Interview: China Probes Henan AIDS Scandal, 20 Years Later

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Chinese HIV/AIDS activist Wan Yanhai speaks at a briefing on Capitol Hill in Washington on Jan. 19, 2011.
Chinese HIV/AIDS activist Wan Yanhai speaks at a briefing on Capitol Hill in Washington on Jan. 19, 2011.

The ruling Chinese Communist Party has sent inspection teams to the central province of Henan to investigate the cause of a massive AIDS epidemic among poverty-stricken rural communities who took part in the blood-selling schemes of the 1990s, according to AIDS activist and whistleblowing doctor Wan Yanhai. He spoke to RFA's Mandarin Service about recent moves by the administration of President Xi Jinping to face up more fully to the scandal of AIDS in Henan.

Q: A survey carried out by the Henan provincial government in 2004 found that there were 25,000 people living with AIDS in the province. Is that figure accurate?

A: That figure is problematic. Actually, the true number of those infected is much, much higher than that.

There are several hundred people staying in a hotel as guests of a central government investigation team. They are whistleblowing on the Henan provincial health department and on Liu Quanxi.

There are others who are making reports about them via the Internet.

Q: What does Henan's AIDS problem have to do with Liu Quanxi?

A: When Liu Quanxi was director of the Henan health department 20-odd years ago, they were running blood clinics and organizing rural communities to sell blood as part of the health ministry's blood collection policy.

Back then, there were 200-300 blood donation centers run by the Henan government.

During the process of pooling the blood, cross-infection occurred, which meant that a lot of people were infected with HIV.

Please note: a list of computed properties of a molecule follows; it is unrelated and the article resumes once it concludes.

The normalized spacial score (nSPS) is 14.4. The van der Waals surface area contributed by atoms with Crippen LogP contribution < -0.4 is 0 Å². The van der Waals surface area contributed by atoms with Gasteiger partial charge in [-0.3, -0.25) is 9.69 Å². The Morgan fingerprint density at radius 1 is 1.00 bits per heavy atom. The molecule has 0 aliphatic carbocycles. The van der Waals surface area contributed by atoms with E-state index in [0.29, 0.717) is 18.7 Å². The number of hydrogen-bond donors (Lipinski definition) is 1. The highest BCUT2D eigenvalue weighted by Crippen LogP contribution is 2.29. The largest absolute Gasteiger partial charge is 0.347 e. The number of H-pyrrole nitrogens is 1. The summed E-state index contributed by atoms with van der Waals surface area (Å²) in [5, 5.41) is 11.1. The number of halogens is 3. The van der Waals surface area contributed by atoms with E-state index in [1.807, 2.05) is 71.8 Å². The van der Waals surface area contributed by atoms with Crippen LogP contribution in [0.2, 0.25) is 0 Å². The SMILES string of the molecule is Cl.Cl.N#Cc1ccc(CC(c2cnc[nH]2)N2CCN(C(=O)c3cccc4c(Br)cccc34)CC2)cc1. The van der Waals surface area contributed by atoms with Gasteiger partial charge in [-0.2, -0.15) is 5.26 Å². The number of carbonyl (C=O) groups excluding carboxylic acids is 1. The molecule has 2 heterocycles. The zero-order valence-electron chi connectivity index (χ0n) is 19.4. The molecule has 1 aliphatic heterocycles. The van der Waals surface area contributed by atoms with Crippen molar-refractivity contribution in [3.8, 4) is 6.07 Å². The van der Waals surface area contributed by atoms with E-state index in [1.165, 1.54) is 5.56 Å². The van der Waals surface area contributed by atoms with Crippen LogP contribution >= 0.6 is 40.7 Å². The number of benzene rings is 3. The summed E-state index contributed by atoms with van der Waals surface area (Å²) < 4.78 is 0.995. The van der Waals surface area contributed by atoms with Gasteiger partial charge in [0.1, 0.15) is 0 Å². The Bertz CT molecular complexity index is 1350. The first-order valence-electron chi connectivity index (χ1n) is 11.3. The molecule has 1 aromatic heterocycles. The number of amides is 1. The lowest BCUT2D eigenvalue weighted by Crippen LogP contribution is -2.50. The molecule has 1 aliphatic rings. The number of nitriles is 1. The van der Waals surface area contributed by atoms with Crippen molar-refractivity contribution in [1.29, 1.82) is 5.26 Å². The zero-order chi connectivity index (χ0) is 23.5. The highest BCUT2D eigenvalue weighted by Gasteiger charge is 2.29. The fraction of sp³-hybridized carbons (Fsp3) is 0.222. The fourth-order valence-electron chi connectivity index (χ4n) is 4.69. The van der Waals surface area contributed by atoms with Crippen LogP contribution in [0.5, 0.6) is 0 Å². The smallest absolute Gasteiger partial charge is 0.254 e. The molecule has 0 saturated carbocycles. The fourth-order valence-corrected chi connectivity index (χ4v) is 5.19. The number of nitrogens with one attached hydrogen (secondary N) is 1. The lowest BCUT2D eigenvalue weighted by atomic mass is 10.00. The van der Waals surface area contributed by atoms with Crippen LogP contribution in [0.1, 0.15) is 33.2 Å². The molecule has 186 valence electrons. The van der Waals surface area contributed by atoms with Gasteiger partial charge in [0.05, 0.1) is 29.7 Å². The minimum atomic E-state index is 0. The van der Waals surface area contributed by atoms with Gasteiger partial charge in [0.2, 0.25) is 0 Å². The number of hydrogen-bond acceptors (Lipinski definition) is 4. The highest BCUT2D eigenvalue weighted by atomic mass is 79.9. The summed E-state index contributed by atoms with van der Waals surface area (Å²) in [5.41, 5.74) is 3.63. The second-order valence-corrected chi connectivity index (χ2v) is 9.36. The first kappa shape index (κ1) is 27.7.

When the Henan health department found out about this problem, they covered it up.

Q: There are some non-government groups in China who are calling for an investigation into the Henan health department and into its former chief, Liu Quanxi, regarding their responsibility for the AIDS problem that arose from blood-selling by rural communities. But some doctors did produce evidence that this was happening at the time, didn't they?

A: Yes, they did. Wang Shuping and other doctors spoke out about this, but the Henan health department didn't take them seriously. In fact, all of these doctors who discovered the AIDS problem were persecuted.

This was a serious dereliction of duty by Liu Quanxi.

Professor Gui Xi'en of Wuhan also discovered there was an AIDS problem in Henan, but he was driven away by the Henan authorities.

Then there was Dr. Gao Yaojie, who was place under house arrest and surveillance after she repeatedly spoke out about the AIDS issue.

Reported by An Pei for RFA's Mandarin Service. Translated by Luisetta Mudie.





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